La Nina to form in July as storm, drought fears flare

By Rene Pastor

NEW YORK (BestGrowthStock) – A La Nina weather anomaly, the opposite number of its more infamous cousin El Nino, will ramp up in the equatorial Pacific in July and August, the Climate Prediction Center forecast on Thursday.

La Nina would boost hurricane formation in the oil-rich Gulf of Mexico and pose a threat to crops in the U.S. Midwest and in countries like agricultural powerhouses Brazil, Argentina and India.

“La Nina conditions are likely to develop during July-August 2010,” the CPC, an office under the U.S. National Oceanic Atmospheric Administration (NOAA), stated in its monthly update.

“The majority of (computer) models now predict La Nina conditions … to develop during June-August and to continue through early 2011,” the Center explained.

La Nina spawns colder-than-normal waters in the equatorial Pacific Ocean. In contrast, El Nino is an abnormal warming of those waters. Both wreak havoc in the weather from the U.S. to India and occur every three to four years.

El Nino means “little boy” in Spanish and was named after the Christ child because it was first noticed by anchovy fishermen in Latin America in the 19th Century.

The moderately strong El Nino of 2009 has just wound down and this La Nina is kicking up hard on its heels.

OIL RIGS IN GULF A TARGET

The emergence of a La Nina is of particular concern to the oil industry in the Gulf, already reeling from the massive oil spill caused by a leaking BP well.

Several forecasters have said the number of hurricanes striking the United States increases sharply during La Nina years and shrinks when El Nino hits.

Increased wind shear in an El Nino tends to rip apart embryonic storms in the Atlantic basin and Caribbean Sea. But those winds are limited in a La Nina year, allowing storms to flourish.

Last May, NOAA predicted this Atlantic storm season could be the worst since the record-breaking 2005, when Hurricane Katrina ravaged New Orleans, Hurricane Wilma slammed into Florida’s citrus groves, and Hurricane Rita hit hard the oil rigs in the Gulf and refineries along the Gulf Coast.

NOAA forecast up to 23 named storms, of which 14 could power up to hurricanes. A record 15 hurricanes struck in 2005. June has already produced the first hurricane in 15 years, Alex, which dissipated in Mexico last weekend.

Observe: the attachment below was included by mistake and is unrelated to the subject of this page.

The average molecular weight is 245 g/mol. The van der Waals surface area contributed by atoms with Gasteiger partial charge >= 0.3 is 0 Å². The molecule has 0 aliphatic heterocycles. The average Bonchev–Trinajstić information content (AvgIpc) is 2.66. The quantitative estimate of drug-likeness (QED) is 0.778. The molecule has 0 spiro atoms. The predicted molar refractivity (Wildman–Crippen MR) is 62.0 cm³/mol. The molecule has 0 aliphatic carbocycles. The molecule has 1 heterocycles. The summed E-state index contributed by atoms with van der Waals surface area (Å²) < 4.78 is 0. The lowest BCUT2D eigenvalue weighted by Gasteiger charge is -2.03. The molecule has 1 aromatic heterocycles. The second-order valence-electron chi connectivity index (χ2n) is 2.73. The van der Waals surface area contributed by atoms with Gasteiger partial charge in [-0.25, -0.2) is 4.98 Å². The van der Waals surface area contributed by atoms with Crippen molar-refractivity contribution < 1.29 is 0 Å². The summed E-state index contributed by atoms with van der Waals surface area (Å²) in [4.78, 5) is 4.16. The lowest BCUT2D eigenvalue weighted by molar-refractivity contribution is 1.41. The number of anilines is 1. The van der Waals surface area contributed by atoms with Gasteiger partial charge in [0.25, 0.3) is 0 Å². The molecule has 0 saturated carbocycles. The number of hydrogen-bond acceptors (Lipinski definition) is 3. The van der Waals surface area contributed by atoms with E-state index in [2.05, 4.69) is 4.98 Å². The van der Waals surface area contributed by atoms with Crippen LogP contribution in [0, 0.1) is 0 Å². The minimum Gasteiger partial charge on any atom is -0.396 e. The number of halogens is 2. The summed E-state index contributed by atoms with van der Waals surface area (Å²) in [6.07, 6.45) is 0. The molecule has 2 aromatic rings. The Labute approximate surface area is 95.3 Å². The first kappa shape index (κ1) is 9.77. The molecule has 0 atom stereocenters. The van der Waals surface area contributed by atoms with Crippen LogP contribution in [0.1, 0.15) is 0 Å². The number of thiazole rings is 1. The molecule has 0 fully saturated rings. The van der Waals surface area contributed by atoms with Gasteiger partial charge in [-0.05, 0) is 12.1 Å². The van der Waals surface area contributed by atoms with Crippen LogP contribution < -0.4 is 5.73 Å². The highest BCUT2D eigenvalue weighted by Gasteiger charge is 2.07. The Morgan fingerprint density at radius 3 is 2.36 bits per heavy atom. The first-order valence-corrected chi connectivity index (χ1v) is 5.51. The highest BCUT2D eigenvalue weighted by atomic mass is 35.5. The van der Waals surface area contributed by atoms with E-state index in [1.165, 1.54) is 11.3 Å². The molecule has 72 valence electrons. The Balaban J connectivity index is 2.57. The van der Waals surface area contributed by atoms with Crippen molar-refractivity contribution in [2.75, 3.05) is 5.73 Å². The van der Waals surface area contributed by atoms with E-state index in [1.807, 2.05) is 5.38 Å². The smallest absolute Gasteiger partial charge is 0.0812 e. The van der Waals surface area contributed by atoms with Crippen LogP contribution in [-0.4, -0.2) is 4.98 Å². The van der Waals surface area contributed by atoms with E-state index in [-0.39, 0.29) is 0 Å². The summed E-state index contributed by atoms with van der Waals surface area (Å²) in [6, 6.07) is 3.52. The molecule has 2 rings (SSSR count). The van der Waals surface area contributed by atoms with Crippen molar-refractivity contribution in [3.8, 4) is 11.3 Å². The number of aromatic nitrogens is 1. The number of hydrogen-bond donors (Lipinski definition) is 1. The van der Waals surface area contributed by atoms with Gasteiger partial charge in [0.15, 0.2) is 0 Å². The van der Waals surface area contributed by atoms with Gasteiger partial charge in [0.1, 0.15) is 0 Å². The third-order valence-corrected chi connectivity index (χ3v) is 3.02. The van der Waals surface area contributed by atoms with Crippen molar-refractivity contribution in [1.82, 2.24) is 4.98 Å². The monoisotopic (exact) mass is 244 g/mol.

Storms are a particular concern in the Gulf, which holds about 27 percent of the U.S.’s oil and 15 percent of its natural gas, according to the federal Department of Energy.

U.S. FARMERS FRET OVER DRY WEATHER

For American farmers, La Nina increases the chance of a dry spell in the Corn Belt, especially during the critical pollination stage of the crop in July.

Rain is vital in this month for corn yields. And those showers are also needed in August for soybeans when they go into pod setting, which contains the beans and affects the yield of the crop.

The United States is the world’s largest producer and exporter of corn and soybeans, and any production problem could lead to higher feed prices across the globe.

Worldwide, the effect of a La Nina would spread into countries like Brazil, one of the world’s top agricultural powers, and India, a major producer and consumer of everything from sugar to oilseeds.

In a La Nina, CPC said drier-than-normal weather can occur from southern Brazil all the way to central Argentina during their winter.

Aside from sugar cane, that may also affect coffee production in Brazil, the world’s top producer. The Latin American country is the world’s second biggest exporter of soybeans. Argentina is the biggest exporter of soymeal and soyoil.

For Brazil, heavy rains during an El Nino in 2009 hampered the harvesting of its sugar cane. But this could turn into a prolonged dry spell as La Nina strengthens.

CPC said the Indian monsoon, which weakened in 2009 to its worst level in more than 30 years, tends to be greater than normal especially in the northwestern part of the country in a La Nina year.

In between, a La Nina tends to increase rainfall over Indonesia, Malaysia, the Philippines and northern Australia. All these countries suffer from severe drought when an El Nino hits.

(Editing by John Picinich)

La Nina to form in July as storm, drought fears flare